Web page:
Abstract

The entrepreneurial orientation (EO) construct has received considerable amount of research interest in the last decades. Several researchers have pointed out the distinctness of the construct’s dimensions of innovativeness, proactiveness, and risk-taking as well as their independent firm performance effects (Miller 1983; Covin and Slevin 1989). Lumpkin and Dess (1996) extended the number of the EO dimensions to five, by adding competitive aggressiveness and autonomy to the existing construct. At the same time they postulated that single dimensions of EO varied independently from each other in their impact on firm performance.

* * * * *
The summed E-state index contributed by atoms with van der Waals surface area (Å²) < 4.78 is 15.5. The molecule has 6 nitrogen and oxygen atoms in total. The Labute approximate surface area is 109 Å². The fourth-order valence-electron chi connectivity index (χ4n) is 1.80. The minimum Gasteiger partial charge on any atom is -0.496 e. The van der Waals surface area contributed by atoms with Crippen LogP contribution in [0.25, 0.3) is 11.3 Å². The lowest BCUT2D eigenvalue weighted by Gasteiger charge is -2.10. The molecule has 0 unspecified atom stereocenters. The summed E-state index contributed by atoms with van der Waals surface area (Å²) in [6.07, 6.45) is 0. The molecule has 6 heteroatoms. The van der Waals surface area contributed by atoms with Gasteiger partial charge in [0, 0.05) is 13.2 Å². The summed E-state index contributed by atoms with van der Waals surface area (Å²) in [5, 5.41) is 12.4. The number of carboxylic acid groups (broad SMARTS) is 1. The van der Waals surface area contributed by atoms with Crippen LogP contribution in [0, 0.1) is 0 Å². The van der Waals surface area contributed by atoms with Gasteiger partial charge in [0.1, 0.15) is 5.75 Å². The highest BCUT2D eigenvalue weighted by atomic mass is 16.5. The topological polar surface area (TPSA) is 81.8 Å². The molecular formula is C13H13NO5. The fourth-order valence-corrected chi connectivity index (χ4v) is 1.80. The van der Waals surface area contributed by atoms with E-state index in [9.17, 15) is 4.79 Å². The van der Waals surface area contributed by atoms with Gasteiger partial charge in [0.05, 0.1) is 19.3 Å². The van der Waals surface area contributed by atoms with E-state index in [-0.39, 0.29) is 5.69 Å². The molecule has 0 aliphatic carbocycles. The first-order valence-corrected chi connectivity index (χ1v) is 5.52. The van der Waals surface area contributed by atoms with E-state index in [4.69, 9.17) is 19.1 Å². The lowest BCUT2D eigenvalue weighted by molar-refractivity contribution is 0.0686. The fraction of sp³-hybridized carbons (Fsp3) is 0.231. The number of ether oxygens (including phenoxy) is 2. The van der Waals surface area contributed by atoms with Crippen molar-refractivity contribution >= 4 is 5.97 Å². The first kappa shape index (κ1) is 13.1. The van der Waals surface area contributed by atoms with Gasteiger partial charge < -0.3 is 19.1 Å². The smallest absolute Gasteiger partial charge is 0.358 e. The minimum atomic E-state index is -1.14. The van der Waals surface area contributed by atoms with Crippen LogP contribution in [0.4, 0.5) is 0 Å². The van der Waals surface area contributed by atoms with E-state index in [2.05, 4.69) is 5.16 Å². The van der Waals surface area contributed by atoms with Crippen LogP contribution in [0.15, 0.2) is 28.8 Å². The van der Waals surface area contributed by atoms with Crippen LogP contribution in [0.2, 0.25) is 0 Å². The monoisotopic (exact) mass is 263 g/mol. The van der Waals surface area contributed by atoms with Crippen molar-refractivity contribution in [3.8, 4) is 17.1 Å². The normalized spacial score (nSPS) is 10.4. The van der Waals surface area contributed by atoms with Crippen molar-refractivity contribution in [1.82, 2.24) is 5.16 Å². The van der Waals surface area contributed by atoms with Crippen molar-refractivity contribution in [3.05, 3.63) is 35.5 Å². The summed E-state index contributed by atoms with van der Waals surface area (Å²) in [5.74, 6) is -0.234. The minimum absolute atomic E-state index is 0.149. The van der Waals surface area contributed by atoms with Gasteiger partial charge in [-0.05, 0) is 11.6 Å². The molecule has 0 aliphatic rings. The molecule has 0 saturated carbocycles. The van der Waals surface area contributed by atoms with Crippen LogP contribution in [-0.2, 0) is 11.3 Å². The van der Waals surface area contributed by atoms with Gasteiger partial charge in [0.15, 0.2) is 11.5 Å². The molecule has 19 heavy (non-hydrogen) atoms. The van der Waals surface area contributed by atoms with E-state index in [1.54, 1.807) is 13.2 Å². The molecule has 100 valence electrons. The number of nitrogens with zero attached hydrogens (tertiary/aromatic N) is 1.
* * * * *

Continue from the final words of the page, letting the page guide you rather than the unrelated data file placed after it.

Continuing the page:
In the current study, we review the underlying logic of conceptualizing EO with the prevailing three dimensions versus Lumpkin and Dess’ (1996) five dimensional conceptualization. Thereby, we seek to summarize the previous findings on the multi- versus unidimensionality of the EO construct. Furthermore, with this research we aim to investigate the relationships between the single dimensions of EO as well as impact of each of the dimensions on firm performance.

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